Dreams and Hopes

Selling art and selling books feels like the same world.  You, as an artist or writer, are a small drop in the huge ocean.  Thousands, or maybe millions, of artists and writers around the world are creating and selling their stuff; often very good stuff.  Dominating the whole process are these large, nee huge, web sites who sell art and books—best and biggest example; Amazon.  In the art world there are FineArtAmerica and ArtPal along with many more.  They are very functional with huge data bases of art ready for the consumer to browse and chose great looking art and products for their personal use at relatively small prices.  The artist gets a small (very small?) piece of that sale.

My ebooks are exclusive to Amazon for several good reasons; some economic and some convenience.  The largest cost for marketing my Amazon books is paying Amazon to promote them in this sea of competing books.  I don’t know the number of indie authors Amazon has as an exclusive, but it has to be hundreds of thousands.  Their product ads are sold to this somewhat captive audience.  It’s a brilliant business strategy.  Now, of course, those authors chose to be in this situation so it is not Amazon’s fault that it works better for them than the authors; that’s just how it is.  I’m not particularly happy with this system but don’t know how it should be changed.  Of course the obvious solution is fewer authors—but if they started excluding certain authors –I might be gone.  So, that’s not a good solution.

When I first started writing, maybe ten years ago or so; I was deeply absorbed by the writing experience.  It was hard work (which I think surprises non-writers), but I enjoyed the whole troubling process.  Even the editing and debates over cover design.  Everything felt important and creative.  Having those first books show up on Amazon and start generating sales and reviews was thrilling.  I fretted over every negative review and redoubled my efforts to write a perfect book.

Now I spend more time marketing/promoting than I do writing.  It doesn’t feel productive.

The art has many of the same characteristics as writing.  Creating art is energizing.  I can become absorbed in the process.  Sometimes I will labor on artwork for hours and hours; or sometimes it is more inspiration than perspiration.  I once did a sketch in a matter of minutes as a present for my brother’s birthday.  We were headed out for the party and realized we had not purchased a gift.  I did a quick charcoal sketch and thought it was one of the best pieces I had ever done.  My brother loved it—of course, he was my brother.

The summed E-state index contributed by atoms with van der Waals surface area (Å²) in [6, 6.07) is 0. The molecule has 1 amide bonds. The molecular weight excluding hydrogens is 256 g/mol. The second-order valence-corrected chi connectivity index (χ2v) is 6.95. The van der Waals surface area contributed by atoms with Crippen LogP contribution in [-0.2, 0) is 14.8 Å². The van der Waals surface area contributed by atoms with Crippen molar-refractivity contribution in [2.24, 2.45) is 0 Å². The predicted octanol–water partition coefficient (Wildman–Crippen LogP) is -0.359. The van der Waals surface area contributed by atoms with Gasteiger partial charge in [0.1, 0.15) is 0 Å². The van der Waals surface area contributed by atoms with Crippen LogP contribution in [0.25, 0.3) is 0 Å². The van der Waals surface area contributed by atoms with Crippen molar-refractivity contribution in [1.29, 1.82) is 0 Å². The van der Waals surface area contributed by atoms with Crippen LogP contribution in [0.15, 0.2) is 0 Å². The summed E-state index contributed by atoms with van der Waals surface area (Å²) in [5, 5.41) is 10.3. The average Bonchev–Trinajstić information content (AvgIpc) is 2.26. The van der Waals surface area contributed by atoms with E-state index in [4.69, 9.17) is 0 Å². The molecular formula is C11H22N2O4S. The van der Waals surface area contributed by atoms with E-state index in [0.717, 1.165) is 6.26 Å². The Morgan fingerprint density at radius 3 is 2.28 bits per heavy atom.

Marketing art is worse than books.  While the web sites have many tools, they are not the equivalent of Amazon and books.  My art is purchased for decorating.  Colors, designs, hues, blends, shapes all have some aspect in the decision process but in odd ways the art is all the same.  A book is very distinct, good or bad—it is usually unique.  Art starts to all blend together in shapes and colors.  Does this match my sofa?  How would this look in the hallway?  Those are valid decisions but very subjective.

My art is bold, graphical and colorful.  One critic, who actually liked my stuff, described it as “primitive.”  He was describing a certain art style not suggesting I was ape like (or at least, I don’t think so).  Books are personal but art is very, very personal.  A good PI mystery can be enjoyable even if your preference is sci-fi.  Art seems to fit into narrower and narrower categories.  “I only like pictures of flowers or birds!”

One of the great things about all of the internet stuff and digital this and that is the availability of amazing art and great books at ridiculous prices.  You could probably spend a lifetime reading nothing but free books (or maybe up your limit to $2.99) and never run out of options.  And there is incredible art for very low prices that can be delivered right to your door—ready to hang.  My art is available on towels, handbags, face masks, pillows, shower curtains(?), and on and on.  Unique art on anything and everything.